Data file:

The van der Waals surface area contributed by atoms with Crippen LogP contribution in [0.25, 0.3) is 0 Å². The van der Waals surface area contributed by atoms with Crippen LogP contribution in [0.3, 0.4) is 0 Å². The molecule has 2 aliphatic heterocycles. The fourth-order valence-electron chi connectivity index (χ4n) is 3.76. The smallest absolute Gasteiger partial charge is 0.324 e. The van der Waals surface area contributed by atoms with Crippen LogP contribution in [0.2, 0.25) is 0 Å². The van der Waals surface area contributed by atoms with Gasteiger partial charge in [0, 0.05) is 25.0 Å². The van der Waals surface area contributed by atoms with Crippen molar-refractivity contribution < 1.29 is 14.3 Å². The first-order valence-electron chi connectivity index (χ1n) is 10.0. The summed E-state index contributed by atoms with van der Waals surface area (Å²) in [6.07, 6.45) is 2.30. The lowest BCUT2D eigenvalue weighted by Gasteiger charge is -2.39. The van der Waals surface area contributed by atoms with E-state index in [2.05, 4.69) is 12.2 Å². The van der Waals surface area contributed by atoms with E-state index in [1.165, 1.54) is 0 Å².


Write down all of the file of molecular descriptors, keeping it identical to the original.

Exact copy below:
The van der Waals surface area contributed by atoms with Crippen LogP contribution in [0.25, 0.3) is 0 Å². The van der Waals surface area contributed by atoms with Crippen LogP contribution in [0.3, 0.4) is 0 Å². The molecule has 2 aliphatic heterocycles. The fourth-order valence-electron chi connectivity index (χ4n) is 3.76. The smallest absolute Gasteiger partial charge is 0.324 e. The van der Waals surface area contributed by atoms with Crippen LogP contribution in [0.2, 0.25) is 0 Å². The van der Waals surface area contributed by atoms with Gasteiger partial charge in [0, 0.05) is 25.0 Å². The van der Waals surface area contributed by atoms with Crippen molar-refractivity contribution < 1.29 is 14.3 Å². The first-order valence-electron chi connectivity index (χ1n) is 10.0. The summed E-state index contributed by atoms with van der Waals surface area (Å²) in [6.07, 6.45) is 2.30. The lowest BCUT2D eigenvalue weighted by Gasteiger charge is -2.39. The van der Waals surface area contributed by atoms with E-state index in [2.05, 4.69) is 12.2 Å². The van der Waals surface area contributed by atoms with E-state index in [1.165, 1.54) is 0 Å².